Cells in a fig leaf. Like the gum leaves, the fig leaf cells contain dome-like chloroplasts that capture the sun’s energy to make starch. The starch fuels the tree’s growth allowing it to provide food and shelter for birds, animals and insects. These trees also provide a wealth of resources for Aboriginal people.
The identity of the black areas remains a mystery.
The area in this image is 52 micrometres across (1 micrometre is one thousandth of a millimetre).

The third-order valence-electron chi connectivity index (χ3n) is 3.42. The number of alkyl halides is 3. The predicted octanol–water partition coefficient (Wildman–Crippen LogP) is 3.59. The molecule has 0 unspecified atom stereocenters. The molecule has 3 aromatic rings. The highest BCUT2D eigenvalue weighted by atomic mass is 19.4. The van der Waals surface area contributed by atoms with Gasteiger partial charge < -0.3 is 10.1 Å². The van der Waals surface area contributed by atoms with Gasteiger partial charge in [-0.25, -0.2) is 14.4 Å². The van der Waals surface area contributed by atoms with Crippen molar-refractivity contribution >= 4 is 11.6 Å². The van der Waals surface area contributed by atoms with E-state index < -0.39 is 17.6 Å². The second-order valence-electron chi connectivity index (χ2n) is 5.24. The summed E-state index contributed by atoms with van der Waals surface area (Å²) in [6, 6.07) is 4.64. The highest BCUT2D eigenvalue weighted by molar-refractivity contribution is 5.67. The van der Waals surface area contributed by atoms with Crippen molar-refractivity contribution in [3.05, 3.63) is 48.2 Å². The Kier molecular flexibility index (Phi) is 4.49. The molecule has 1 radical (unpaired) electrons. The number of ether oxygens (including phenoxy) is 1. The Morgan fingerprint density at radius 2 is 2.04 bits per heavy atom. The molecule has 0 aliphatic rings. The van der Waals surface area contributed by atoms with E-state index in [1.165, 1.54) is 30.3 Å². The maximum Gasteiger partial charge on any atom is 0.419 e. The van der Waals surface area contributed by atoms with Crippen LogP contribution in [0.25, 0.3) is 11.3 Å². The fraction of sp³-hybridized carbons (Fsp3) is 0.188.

Image: Kathryn Green
The Fig Tree is very symbolic to the Yaegl people. It is the tree which is at the centre of many of the creation stories from around Maclean (NSW). Today a large Fig Tree stands proud at the centre of Ulgundahi Island, a small island in the Clarence River which my mother and her family along with other Aboriginal families grew up on.I chose to look deeper into the leaves of a fig tree and was fascinated to see the build-up and layering of cells which go into making these beautiful leaves. When creating this piece, it was important to represent the cellular layers within the painting as they assist in telling the story.
Artist: Frances Belle Parker